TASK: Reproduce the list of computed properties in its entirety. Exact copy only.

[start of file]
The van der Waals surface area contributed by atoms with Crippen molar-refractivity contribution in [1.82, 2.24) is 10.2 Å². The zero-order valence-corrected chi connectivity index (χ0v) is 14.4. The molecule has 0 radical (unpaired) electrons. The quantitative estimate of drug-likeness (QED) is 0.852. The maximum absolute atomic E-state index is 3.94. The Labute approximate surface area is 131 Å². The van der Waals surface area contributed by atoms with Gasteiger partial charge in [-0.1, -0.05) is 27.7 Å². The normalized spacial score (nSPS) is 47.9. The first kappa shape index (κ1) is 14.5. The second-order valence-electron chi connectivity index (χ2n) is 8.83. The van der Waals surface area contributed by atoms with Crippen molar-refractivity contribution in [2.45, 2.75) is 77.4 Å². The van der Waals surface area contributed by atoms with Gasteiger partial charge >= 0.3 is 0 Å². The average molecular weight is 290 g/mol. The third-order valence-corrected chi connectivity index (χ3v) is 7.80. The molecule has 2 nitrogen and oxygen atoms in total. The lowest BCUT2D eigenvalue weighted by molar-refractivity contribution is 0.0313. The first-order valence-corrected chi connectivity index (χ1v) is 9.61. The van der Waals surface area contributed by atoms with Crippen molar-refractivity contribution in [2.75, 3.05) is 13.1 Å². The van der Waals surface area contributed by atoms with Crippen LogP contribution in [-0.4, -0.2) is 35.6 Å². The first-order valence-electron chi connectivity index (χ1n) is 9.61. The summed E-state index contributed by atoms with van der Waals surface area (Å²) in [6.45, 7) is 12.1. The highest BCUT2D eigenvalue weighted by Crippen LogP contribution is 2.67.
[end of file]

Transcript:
The van der Waals surface area contributed by atoms with Crippen molar-refractivity contribution in [1.82, 2.24) is 10.2 Å². The zero-order valence-corrected chi connectivity index (χ0v) is 14.4. The molecule has 0 radical (unpaired) electrons. The quantitative estimate of drug-likeness (QED) is 0.852. The maximum absolute atomic E-state index is 3.94. The Labute approximate surface area is 131 Å². The van der Waals surface area contributed by atoms with Gasteiger partial charge in [-0.1, -0.05) is 27.7 Å². The normalized spacial score (nSPS) is 47.9. The first kappa shape index (κ1) is 14.5. The second-order valence-electron chi connectivity index (χ2n) is 8.83. The van der Waals surface area contributed by atoms with Crippen molar-refractivity contribution in [2.45, 2.75) is 77.4 Å². The van der Waals surface area contributed by atoms with Gasteiger partial charge >= 0.3 is 0 Å². The average molecular weight is 290 g/mol. The third-order valence-corrected chi connectivity index (χ3v) is 7.80. The molecule has 2 nitrogen and oxygen atoms in total. The lowest BCUT2D eigenvalue weighted by molar-refractivity contribution is 0.0313. The first-order valence-corrected chi connectivity index (χ1v) is 9.61. The van der Waals surface area contributed by atoms with Crippen molar-refractivity contribution in [2.75, 3.05) is 13.1 Å². The van der Waals surface area contributed by atoms with Crippen LogP contribution in [-0.4, -0.2) is 35.6 Å². The first-order valence-electron chi connectivity index (χ1n) is 9.61. The summed E-state index contributed by atoms with van der Waals surface area (Å²) in [6.45, 7) is 12.1. The highest BCUT2D eigenvalue weighted by Crippen LogP contribution is 2.67.